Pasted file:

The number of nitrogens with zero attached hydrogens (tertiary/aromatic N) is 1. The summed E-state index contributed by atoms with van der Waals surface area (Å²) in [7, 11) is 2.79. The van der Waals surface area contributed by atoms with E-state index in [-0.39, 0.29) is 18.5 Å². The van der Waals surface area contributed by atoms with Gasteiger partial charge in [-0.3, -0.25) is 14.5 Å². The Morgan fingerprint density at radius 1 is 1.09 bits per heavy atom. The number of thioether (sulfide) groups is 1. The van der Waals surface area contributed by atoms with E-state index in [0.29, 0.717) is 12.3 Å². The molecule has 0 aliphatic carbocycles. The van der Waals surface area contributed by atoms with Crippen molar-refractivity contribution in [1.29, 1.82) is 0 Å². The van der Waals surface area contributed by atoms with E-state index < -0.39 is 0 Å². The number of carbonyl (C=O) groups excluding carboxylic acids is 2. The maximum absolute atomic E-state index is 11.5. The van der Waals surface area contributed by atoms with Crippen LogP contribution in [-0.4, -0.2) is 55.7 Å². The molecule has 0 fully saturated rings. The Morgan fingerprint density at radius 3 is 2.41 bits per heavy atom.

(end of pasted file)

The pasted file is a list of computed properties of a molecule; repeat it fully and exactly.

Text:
The number of nitrogens with zero attached hydrogens (tertiary/aromatic N) is 1. The summed E-state index contributed by atoms with van der Waals surface area (Å²) in [7, 11) is 2.79. The van der Waals surface area contributed by atoms with E-state index in [-0.39, 0.29) is 18.5 Å². The van der Waals surface area contributed by atoms with Gasteiger partial charge in [-0.3, -0.25) is 14.5 Å². The Morgan fingerprint density at radius 1 is 1.09 bits per heavy atom. The number of thioether (sulfide) groups is 1. The van der Waals surface area contributed by atoms with E-state index in [0.29, 0.717) is 12.3 Å². The molecule has 0 aliphatic carbocycles. The van der Waals surface area contributed by atoms with Crippen molar-refractivity contribution in [1.29, 1.82) is 0 Å². The van der Waals surface area contributed by atoms with E-state index < -0.39 is 0 Å². The number of carbonyl (C=O) groups excluding carboxylic acids is 2. The maximum absolute atomic E-state index is 11.5. The van der Waals surface area contributed by atoms with Crippen LogP contribution in [-0.4, -0.2) is 55.7 Å². The molecule has 0 fully saturated rings. The Morgan fingerprint density at radius 3 is 2.41 bits per heavy atom.